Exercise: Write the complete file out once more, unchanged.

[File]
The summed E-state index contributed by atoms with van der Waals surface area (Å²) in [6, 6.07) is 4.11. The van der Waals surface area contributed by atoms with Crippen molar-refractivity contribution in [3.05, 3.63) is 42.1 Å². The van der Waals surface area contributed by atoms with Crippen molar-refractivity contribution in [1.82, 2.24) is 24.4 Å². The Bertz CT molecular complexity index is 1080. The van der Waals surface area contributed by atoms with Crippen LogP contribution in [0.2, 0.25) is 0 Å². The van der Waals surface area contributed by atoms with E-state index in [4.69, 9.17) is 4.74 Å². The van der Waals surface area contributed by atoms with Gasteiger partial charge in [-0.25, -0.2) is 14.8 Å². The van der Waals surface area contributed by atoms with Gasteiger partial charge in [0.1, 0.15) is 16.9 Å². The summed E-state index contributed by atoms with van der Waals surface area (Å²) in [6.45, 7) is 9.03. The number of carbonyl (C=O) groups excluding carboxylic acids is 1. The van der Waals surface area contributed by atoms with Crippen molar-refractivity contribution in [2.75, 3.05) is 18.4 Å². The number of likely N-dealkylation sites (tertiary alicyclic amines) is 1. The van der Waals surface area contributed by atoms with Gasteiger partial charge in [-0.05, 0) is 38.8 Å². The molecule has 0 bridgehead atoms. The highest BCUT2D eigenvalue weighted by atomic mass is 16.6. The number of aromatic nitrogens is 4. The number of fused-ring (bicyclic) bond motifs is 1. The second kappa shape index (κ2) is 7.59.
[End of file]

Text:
The summed E-state index contributed by atoms with van der Waals surface area (Å²) in [6, 6.07) is 4.11. The van der Waals surface area contributed by atoms with Crippen molar-refractivity contribution in [3.05, 3.63) is 42.1 Å². The van der Waals surface area contributed by atoms with Crippen molar-refractivity contribution in [1.82, 2.24) is 24.4 Å². The Bertz CT molecular complexity index is 1080. The van der Waals surface area contributed by atoms with Crippen LogP contribution in [0.2, 0.25) is 0 Å². The van der Waals surface area contributed by atoms with E-state index in [4.69, 9.17) is 4.74 Å². The van der Waals surface area contributed by atoms with Gasteiger partial charge in [-0.25, -0.2) is 14.8 Å². The van der Waals surface area contributed by atoms with Gasteiger partial charge in [0.1, 0.15) is 16.9 Å². The summed E-state index contributed by atoms with van der Waals surface area (Å²) in [6.45, 7) is 9.03. The number of carbonyl (C=O) groups excluding carboxylic acids is 1. The van der Waals surface area contributed by atoms with Crippen molar-refractivity contribution in [2.75, 3.05) is 18.4 Å². The number of likely N-dealkylation sites (tertiary alicyclic amines) is 1. The van der Waals surface area contributed by atoms with Gasteiger partial charge in [-0.05, 0) is 38.8 Å². The molecule has 0 bridgehead atoms. The highest BCUT2D eigenvalue weighted by atomic mass is 16.6. The number of aromatic nitrogens is 4. The number of fused-ring (bicyclic) bond motifs is 1. The second kappa shape index (κ2) is 7.59.